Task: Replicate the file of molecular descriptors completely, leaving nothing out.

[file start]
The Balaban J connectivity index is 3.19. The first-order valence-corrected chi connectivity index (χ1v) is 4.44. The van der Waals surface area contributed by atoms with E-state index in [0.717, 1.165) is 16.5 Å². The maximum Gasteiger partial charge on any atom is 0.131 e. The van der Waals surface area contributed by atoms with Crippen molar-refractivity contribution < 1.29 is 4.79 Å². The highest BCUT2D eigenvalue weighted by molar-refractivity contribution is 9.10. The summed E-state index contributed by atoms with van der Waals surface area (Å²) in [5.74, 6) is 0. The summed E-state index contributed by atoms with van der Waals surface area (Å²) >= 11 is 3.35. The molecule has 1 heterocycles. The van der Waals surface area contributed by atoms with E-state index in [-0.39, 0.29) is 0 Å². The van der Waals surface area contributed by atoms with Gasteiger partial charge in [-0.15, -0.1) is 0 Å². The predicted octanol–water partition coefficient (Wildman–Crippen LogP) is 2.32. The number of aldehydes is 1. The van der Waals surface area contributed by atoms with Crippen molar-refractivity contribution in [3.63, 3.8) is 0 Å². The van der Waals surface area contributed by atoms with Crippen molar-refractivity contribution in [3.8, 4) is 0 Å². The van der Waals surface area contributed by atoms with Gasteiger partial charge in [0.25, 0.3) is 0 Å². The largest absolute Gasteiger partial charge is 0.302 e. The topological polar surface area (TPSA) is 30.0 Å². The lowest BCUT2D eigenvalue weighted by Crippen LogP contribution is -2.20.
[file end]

The Balaban J connectivity index is 3.19. The first-order valence-corrected chi connectivity index (χ1v) is 4.44. The van der Waals surface area contributed by atoms with E-state index in [0.717, 1.165) is 16.5 Å². The maximum Gasteiger partial charge on any atom is 0.131 e. The van der Waals surface area contributed by atoms with Crippen molar-refractivity contribution < 1.29 is 4.79 Å². The highest BCUT2D eigenvalue weighted by molar-refractivity contribution is 9.10. The summed E-state index contributed by atoms with van der Waals surface area (Å²) in [5.74, 6) is 0. The summed E-state index contributed by atoms with van der Waals surface area (Å²) >= 11 is 3.35. The molecule has 1 heterocycles. The van der Waals surface area contributed by atoms with E-state index in [-0.39, 0.29) is 0 Å². The van der Waals surface area contributed by atoms with Gasteiger partial charge in [-0.15, -0.1) is 0 Å². The predicted octanol–water partition coefficient (Wildman–Crippen LogP) is 2.32. The number of aldehydes is 1. The van der Waals surface area contributed by atoms with Crippen molar-refractivity contribution in [3.63, 3.8) is 0 Å². The van der Waals surface area contributed by atoms with Crippen molar-refractivity contribution in [3.8, 4) is 0 Å². The van der Waals surface area contributed by atoms with Gasteiger partial charge in [0.25, 0.3) is 0 Å². The largest absolute Gasteiger partial charge is 0.302 e. The topological polar surface area (TPSA) is 30.0 Å². The lowest BCUT2D eigenvalue weighted by Crippen LogP contribution is -2.20.